Key clinical point: Adjunctive pimavanserin is not associated with an increase in suicidal ideation in patients with major depressive disorder (MDD).
Major finding: During stage I, Hamilton Depression Rating Scale item 3 (suicide) score was significantly reduced with pimavanserin vs. placebo from baseline at week 3 (effect size, 0.431; P = .012). Changes from baseline in the Columbia-Suicide Severity Rating Scale did not indicate any increase in suicidality with pimavanserin vs. placebo (stage I: 17.3% vs. 18.1%; stage II: 13.8% vs. 20.7%). No adverse events consistent with suicidal behavior were reported.
Study details: The findings are based on a secondary post hoc analysis of the CLARITY randomized trial involving 207 patients with MDD.
Disclosures: The study was supported by ACADIA Pharmaceuticals. The authors reported ties with various pharmaceutical companies.
"This paper is a post hoc analysis of a trial where pimavanserin, a 5HT-2a serotonin receptor inverse agonist/antagonist and to a lesser extent at 5HT-2c receptors, was used off-label to investigate its ability to perform as an augmentation strategy for depressives who failed to remit on SSRI or SNRI antidepressants. The main study showed it was effective in treating depression and this secondary analysis showed no worsening of suicidal side effect symptoms. This analysis is important as the FDA has a black box warning for US antidepressants in this area. Mechanistically, in the case of depression management, we are capitalizing on the typical antidepressant properties afforded to us by the sedating antidepressants (trazodone, nefazodone, and mirtazapine) where antagonizing these two receptors affords improvement in restorative slow wave sleep, lowering of activating serotonergic side effects and promoting glutamate, dopamine and norepinephrine down stream in the CNS which may keep side effects low and promote better efficacy after augmentation. Additionally, this augmentation strategy seems to invoke less sedation and metabolic side effects compared to the more commonly used sedating antidepressants. Future comparative studies may be warranted."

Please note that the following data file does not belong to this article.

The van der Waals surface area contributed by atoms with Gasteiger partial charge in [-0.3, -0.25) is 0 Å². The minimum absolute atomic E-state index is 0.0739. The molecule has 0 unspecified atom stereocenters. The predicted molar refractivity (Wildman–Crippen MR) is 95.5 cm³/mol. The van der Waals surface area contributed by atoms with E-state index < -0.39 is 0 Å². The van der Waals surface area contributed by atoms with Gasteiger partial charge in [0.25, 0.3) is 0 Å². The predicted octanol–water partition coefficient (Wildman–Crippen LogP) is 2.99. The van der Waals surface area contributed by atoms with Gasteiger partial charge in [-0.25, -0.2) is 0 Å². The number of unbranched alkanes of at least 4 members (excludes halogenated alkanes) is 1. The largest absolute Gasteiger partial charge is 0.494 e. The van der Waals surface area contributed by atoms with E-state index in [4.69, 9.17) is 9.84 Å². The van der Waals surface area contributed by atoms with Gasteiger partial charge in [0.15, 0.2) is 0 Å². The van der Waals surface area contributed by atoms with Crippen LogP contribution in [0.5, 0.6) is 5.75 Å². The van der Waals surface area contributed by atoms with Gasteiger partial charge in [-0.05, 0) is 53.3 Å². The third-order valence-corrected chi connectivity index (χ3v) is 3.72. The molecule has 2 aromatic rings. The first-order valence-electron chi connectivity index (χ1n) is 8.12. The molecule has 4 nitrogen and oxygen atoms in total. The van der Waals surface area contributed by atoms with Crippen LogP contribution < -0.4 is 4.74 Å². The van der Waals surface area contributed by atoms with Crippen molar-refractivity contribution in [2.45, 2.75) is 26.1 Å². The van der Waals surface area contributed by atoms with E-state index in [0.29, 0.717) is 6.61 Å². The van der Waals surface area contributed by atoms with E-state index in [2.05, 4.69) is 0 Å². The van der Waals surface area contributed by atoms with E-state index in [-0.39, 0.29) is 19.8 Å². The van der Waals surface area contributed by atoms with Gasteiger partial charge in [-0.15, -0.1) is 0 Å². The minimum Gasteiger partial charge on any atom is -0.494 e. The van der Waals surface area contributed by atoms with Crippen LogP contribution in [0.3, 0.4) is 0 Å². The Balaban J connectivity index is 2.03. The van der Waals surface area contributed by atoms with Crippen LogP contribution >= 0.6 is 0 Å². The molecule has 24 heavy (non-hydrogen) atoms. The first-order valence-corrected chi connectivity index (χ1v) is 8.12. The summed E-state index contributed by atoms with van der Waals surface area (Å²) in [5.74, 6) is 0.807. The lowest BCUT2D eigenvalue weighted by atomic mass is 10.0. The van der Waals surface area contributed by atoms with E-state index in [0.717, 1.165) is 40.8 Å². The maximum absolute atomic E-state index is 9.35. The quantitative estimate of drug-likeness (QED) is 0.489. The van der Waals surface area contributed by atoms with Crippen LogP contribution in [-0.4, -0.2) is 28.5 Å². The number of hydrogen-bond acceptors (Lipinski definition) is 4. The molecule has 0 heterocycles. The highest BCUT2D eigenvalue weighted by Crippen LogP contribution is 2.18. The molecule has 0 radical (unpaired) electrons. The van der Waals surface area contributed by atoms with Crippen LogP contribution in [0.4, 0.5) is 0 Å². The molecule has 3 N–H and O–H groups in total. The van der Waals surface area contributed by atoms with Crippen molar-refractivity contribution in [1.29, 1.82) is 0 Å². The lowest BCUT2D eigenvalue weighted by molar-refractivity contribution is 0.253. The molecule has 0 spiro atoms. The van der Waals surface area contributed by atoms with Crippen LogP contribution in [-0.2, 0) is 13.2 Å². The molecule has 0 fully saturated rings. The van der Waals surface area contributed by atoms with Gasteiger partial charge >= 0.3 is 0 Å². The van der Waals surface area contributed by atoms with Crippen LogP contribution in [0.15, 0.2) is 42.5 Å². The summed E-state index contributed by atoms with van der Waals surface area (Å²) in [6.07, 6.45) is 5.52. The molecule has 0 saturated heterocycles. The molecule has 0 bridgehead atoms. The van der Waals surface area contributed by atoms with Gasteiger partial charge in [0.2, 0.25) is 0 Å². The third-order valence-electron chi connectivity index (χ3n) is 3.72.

Thomas L. Schwartz, MD
Senior Associate Dean of Education, Interim Chair/Professor of Psychiatry
SUNY Upstate Medical University
Shelton RC et al. J Affect Disord. 2020 Aug 26. doi: 10.1016/j.jad.2020.08.051.